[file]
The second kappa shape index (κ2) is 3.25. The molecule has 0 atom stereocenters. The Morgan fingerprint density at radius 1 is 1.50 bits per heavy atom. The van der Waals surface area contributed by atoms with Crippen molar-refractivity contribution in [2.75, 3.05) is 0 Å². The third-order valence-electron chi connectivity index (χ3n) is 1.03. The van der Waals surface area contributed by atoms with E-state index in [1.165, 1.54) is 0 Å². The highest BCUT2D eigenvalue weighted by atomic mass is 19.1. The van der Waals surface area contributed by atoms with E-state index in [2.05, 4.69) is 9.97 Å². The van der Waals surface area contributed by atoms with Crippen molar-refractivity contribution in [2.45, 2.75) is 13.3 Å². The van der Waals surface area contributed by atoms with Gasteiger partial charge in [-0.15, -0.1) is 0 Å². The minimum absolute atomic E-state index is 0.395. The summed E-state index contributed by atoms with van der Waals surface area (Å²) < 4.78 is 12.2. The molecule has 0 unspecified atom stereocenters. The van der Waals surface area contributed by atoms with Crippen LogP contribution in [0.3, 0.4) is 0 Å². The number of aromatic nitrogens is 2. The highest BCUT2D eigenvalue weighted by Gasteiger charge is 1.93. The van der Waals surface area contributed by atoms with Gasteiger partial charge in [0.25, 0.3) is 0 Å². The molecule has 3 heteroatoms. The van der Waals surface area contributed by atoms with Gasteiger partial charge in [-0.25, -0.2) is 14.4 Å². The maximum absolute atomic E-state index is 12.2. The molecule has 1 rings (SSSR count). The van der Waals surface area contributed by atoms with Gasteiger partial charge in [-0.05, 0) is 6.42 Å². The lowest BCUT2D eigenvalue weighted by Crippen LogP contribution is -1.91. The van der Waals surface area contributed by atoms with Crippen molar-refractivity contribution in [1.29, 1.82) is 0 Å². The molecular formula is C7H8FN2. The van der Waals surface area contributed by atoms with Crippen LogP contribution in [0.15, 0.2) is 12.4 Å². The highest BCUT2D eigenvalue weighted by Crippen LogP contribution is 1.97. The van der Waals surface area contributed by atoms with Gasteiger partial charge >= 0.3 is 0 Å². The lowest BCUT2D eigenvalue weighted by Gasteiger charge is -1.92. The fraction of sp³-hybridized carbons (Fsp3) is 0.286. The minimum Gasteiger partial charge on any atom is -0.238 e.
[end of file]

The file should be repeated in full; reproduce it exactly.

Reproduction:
The second kappa shape index (κ2) is 3.25. The molecule has 0 atom stereocenters. The Morgan fingerprint density at radius 1 is 1.50 bits per heavy atom. The van der Waals surface area contributed by atoms with Crippen molar-refractivity contribution in [2.75, 3.05) is 0 Å². The third-order valence-electron chi connectivity index (χ3n) is 1.03. The van der Waals surface area contributed by atoms with E-state index in [1.165, 1.54) is 0 Å². The highest BCUT2D eigenvalue weighted by atomic mass is 19.1. The van der Waals surface area contributed by atoms with E-state index in [2.05, 4.69) is 9.97 Å². The van der Waals surface area contributed by atoms with Crippen molar-refractivity contribution in [2.45, 2.75) is 13.3 Å². The van der Waals surface area contributed by atoms with Gasteiger partial charge in [-0.15, -0.1) is 0 Å². The minimum absolute atomic E-state index is 0.395. The summed E-state index contributed by atoms with van der Waals surface area (Å²) < 4.78 is 12.2. The molecule has 0 unspecified atom stereocenters. The van der Waals surface area contributed by atoms with Crippen LogP contribution in [0.3, 0.4) is 0 Å². The number of aromatic nitrogens is 2. The highest BCUT2D eigenvalue weighted by Gasteiger charge is 1.93. The van der Waals surface area contributed by atoms with Gasteiger partial charge in [0.25, 0.3) is 0 Å². The molecule has 3 heteroatoms. The van der Waals surface area contributed by atoms with Gasteiger partial charge in [-0.25, -0.2) is 14.4 Å². The maximum absolute atomic E-state index is 12.2. The molecule has 1 rings (SSSR count). The van der Waals surface area contributed by atoms with Gasteiger partial charge in [-0.05, 0) is 6.42 Å². The lowest BCUT2D eigenvalue weighted by Crippen LogP contribution is -1.91. The van der Waals surface area contributed by atoms with Crippen molar-refractivity contribution in [1.29, 1.82) is 0 Å². The molecular formula is C7H8FN2. The van der Waals surface area contributed by atoms with Crippen LogP contribution in [0.15, 0.2) is 12.4 Å². The highest BCUT2D eigenvalue weighted by Crippen LogP contribution is 1.97. The van der Waals surface area contributed by atoms with Gasteiger partial charge >= 0.3 is 0 Å². The lowest BCUT2D eigenvalue weighted by Gasteiger charge is -1.92. The fraction of sp³-hybridized carbons (Fsp3) is 0.286. The minimum Gasteiger partial charge on any atom is -0.238 e.